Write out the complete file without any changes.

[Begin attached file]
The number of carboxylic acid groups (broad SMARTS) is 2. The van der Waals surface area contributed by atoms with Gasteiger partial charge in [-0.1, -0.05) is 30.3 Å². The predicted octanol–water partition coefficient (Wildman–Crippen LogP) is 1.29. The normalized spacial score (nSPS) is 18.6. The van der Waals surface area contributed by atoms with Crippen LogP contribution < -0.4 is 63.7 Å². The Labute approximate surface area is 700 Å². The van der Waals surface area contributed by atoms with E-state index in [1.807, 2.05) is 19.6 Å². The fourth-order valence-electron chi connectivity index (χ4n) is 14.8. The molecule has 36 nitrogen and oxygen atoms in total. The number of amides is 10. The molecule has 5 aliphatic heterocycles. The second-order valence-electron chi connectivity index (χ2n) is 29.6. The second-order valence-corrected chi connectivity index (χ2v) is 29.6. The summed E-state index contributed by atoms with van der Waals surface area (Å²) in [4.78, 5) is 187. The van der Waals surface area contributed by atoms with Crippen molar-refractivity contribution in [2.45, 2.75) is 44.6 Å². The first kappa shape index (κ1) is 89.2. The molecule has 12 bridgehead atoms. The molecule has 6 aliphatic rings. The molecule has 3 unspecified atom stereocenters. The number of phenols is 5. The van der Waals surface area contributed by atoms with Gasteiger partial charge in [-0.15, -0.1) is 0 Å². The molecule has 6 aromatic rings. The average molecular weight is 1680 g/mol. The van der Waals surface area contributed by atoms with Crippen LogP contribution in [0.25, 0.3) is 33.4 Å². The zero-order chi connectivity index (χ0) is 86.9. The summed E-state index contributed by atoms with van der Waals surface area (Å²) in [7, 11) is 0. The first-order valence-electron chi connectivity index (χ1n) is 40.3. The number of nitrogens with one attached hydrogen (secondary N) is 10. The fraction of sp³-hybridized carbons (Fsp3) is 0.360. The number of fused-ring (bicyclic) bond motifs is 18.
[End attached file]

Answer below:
The number of carboxylic acid groups (broad SMARTS) is 2. The van der Waals surface area contributed by atoms with Gasteiger partial charge in [-0.1, -0.05) is 30.3 Å². The predicted octanol–water partition coefficient (Wildman–Crippen LogP) is 1.29. The normalized spacial score (nSPS) is 18.6. The van der Waals surface area contributed by atoms with Crippen LogP contribution < -0.4 is 63.7 Å². The Labute approximate surface area is 700 Å². The van der Waals surface area contributed by atoms with E-state index in [1.807, 2.05) is 19.6 Å². The fourth-order valence-electron chi connectivity index (χ4n) is 14.8. The molecule has 36 nitrogen and oxygen atoms in total. The number of amides is 10. The molecule has 5 aliphatic heterocycles. The second-order valence-electron chi connectivity index (χ2n) is 29.6. The second-order valence-corrected chi connectivity index (χ2v) is 29.6. The summed E-state index contributed by atoms with van der Waals surface area (Å²) in [4.78, 5) is 187. The van der Waals surface area contributed by atoms with Crippen molar-refractivity contribution in [2.45, 2.75) is 44.6 Å². The first kappa shape index (κ1) is 89.2. The molecule has 12 bridgehead atoms. The molecule has 6 aliphatic rings. The molecule has 3 unspecified atom stereocenters. The number of phenols is 5. The van der Waals surface area contributed by atoms with Gasteiger partial charge in [-0.15, -0.1) is 0 Å². The molecule has 6 aromatic rings. The average molecular weight is 1680 g/mol. The van der Waals surface area contributed by atoms with Crippen LogP contribution in [0.25, 0.3) is 33.4 Å². The zero-order chi connectivity index (χ0) is 86.9. The summed E-state index contributed by atoms with van der Waals surface area (Å²) in [7, 11) is 0. The first-order valence-electron chi connectivity index (χ1n) is 40.3. The number of nitrogens with one attached hydrogen (secondary N) is 10. The fraction of sp³-hybridized carbons (Fsp3) is 0.360. The number of fused-ring (bicyclic) bond motifs is 18.